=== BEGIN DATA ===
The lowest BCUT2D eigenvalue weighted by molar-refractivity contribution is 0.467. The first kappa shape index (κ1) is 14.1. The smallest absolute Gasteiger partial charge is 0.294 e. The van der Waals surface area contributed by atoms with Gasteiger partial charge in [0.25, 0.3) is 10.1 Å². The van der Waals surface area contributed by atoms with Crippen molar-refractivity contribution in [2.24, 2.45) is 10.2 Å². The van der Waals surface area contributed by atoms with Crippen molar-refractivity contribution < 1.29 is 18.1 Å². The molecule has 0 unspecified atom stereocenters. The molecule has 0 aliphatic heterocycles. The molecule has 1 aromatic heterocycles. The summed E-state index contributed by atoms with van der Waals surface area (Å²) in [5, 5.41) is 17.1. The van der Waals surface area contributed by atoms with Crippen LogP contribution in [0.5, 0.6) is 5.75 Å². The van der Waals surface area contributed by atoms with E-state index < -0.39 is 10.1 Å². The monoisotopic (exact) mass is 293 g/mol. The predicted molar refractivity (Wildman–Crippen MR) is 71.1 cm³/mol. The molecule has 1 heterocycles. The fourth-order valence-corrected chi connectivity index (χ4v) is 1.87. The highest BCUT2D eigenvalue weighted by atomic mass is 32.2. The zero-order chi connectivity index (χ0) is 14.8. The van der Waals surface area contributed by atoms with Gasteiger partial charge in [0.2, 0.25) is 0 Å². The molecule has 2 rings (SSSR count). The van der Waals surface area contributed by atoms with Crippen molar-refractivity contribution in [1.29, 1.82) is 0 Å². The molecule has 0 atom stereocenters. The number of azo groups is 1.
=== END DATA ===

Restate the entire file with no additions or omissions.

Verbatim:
The lowest BCUT2D eigenvalue weighted by molar-refractivity contribution is 0.467. The first kappa shape index (κ1) is 14.1. The smallest absolute Gasteiger partial charge is 0.294 e. The van der Waals surface area contributed by atoms with Gasteiger partial charge in [0.25, 0.3) is 10.1 Å². The van der Waals surface area contributed by atoms with Crippen molar-refractivity contribution in [2.24, 2.45) is 10.2 Å². The van der Waals surface area contributed by atoms with Crippen molar-refractivity contribution < 1.29 is 18.1 Å². The molecule has 0 unspecified atom stereocenters. The molecule has 0 aliphatic heterocycles. The molecule has 1 aromatic heterocycles. The summed E-state index contributed by atoms with van der Waals surface area (Å²) in [5, 5.41) is 17.1. The van der Waals surface area contributed by atoms with Crippen LogP contribution in [0.5, 0.6) is 5.75 Å². The van der Waals surface area contributed by atoms with E-state index < -0.39 is 10.1 Å². The monoisotopic (exact) mass is 293 g/mol. The predicted molar refractivity (Wildman–Crippen MR) is 71.1 cm³/mol. The molecule has 1 heterocycles. The fourth-order valence-corrected chi connectivity index (χ4v) is 1.87. The highest BCUT2D eigenvalue weighted by atomic mass is 32.2. The zero-order chi connectivity index (χ0) is 14.8. The van der Waals surface area contributed by atoms with Gasteiger partial charge in [0.2, 0.25) is 0 Å². The molecule has 2 rings (SSSR count). The van der Waals surface area contributed by atoms with Crippen molar-refractivity contribution in [1.29, 1.82) is 0 Å². The molecule has 0 atom stereocenters. The number of azo groups is 1.